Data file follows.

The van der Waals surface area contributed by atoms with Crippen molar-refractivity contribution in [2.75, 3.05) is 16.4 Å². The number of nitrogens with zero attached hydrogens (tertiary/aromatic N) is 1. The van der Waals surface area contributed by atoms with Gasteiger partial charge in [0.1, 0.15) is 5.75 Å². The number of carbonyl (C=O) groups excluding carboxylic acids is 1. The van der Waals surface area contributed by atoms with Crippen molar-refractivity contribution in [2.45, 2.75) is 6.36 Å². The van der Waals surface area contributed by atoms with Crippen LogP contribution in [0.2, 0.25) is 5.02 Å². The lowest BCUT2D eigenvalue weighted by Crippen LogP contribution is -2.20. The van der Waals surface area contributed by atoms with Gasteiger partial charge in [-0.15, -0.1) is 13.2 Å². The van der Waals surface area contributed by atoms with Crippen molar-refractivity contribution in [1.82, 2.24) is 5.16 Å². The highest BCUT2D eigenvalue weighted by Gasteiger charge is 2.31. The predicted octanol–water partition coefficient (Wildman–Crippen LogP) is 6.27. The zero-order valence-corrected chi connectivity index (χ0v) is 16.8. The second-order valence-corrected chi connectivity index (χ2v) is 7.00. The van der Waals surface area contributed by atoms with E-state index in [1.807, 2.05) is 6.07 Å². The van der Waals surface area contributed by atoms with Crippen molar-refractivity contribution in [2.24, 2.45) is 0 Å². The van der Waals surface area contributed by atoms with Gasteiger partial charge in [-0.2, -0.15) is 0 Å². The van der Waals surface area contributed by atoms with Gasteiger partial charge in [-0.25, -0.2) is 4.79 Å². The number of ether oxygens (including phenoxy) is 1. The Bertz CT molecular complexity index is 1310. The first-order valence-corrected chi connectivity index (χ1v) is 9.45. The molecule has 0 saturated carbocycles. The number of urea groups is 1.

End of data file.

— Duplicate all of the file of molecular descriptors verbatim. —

The van der Waals surface area contributed by atoms with Crippen molar-refractivity contribution in [2.75, 3.05) is 16.4 Å². The number of nitrogens with zero attached hydrogens (tertiary/aromatic N) is 1. The van der Waals surface area contributed by atoms with Gasteiger partial charge in [0.1, 0.15) is 5.75 Å². The number of carbonyl (C=O) groups excluding carboxylic acids is 1. The van der Waals surface area contributed by atoms with Crippen molar-refractivity contribution in [2.45, 2.75) is 6.36 Å². The van der Waals surface area contributed by atoms with Crippen LogP contribution in [0.2, 0.25) is 5.02 Å². The lowest BCUT2D eigenvalue weighted by Crippen LogP contribution is -2.20. The van der Waals surface area contributed by atoms with Gasteiger partial charge in [-0.15, -0.1) is 13.2 Å². The van der Waals surface area contributed by atoms with Crippen molar-refractivity contribution in [1.82, 2.24) is 5.16 Å². The highest BCUT2D eigenvalue weighted by Gasteiger charge is 2.31. The predicted octanol–water partition coefficient (Wildman–Crippen LogP) is 6.27. The zero-order valence-corrected chi connectivity index (χ0v) is 16.8. The second-order valence-corrected chi connectivity index (χ2v) is 7.00. The van der Waals surface area contributed by atoms with E-state index in [1.807, 2.05) is 6.07 Å². The van der Waals surface area contributed by atoms with Crippen molar-refractivity contribution in [2.24, 2.45) is 0 Å². The van der Waals surface area contributed by atoms with Gasteiger partial charge in [-0.2, -0.15) is 0 Å². The van der Waals surface area contributed by atoms with Gasteiger partial charge in [-0.25, -0.2) is 4.79 Å². The number of ether oxygens (including phenoxy) is 1. The Bertz CT molecular complexity index is 1310. The first-order valence-corrected chi connectivity index (χ1v) is 9.45. The molecule has 0 saturated carbocycles. The number of urea groups is 1.